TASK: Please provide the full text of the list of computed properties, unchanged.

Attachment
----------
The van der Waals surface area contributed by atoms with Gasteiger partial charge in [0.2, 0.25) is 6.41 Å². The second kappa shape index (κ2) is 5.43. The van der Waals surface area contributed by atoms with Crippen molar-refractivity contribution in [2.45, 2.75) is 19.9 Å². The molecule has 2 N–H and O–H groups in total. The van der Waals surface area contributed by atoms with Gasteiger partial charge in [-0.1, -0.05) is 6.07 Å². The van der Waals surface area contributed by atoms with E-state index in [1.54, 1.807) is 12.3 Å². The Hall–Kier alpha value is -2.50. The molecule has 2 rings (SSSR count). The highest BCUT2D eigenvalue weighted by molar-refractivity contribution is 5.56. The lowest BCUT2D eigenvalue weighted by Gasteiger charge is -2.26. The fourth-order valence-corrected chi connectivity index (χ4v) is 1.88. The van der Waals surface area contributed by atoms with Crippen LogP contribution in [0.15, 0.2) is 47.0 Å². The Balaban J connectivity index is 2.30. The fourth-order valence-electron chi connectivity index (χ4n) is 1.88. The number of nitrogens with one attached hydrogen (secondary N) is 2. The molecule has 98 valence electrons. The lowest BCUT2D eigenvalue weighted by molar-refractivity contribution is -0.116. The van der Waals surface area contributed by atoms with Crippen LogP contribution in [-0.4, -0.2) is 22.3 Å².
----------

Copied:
The van der Waals surface area contributed by atoms with Gasteiger partial charge in [0.2, 0.25) is 6.41 Å². The second kappa shape index (κ2) is 5.43. The van der Waals surface area contributed by atoms with Crippen molar-refractivity contribution in [2.45, 2.75) is 19.9 Å². The molecule has 2 N–H and O–H groups in total. The van der Waals surface area contributed by atoms with Gasteiger partial charge in [-0.1, -0.05) is 6.07 Å². The van der Waals surface area contributed by atoms with E-state index in [1.54, 1.807) is 12.3 Å². The Hall–Kier alpha value is -2.50. The molecule has 2 rings (SSSR count). The highest BCUT2D eigenvalue weighted by molar-refractivity contribution is 5.56. The lowest BCUT2D eigenvalue weighted by Gasteiger charge is -2.26. The fourth-order valence-corrected chi connectivity index (χ4v) is 1.88. The van der Waals surface area contributed by atoms with Crippen LogP contribution in [0.15, 0.2) is 47.0 Å². The Balaban J connectivity index is 2.30. The fourth-order valence-electron chi connectivity index (χ4n) is 1.88. The number of nitrogens with one attached hydrogen (secondary N) is 2. The molecule has 98 valence electrons. The lowest BCUT2D eigenvalue weighted by molar-refractivity contribution is -0.116. The van der Waals surface area contributed by atoms with Crippen LogP contribution in [-0.4, -0.2) is 22.3 Å².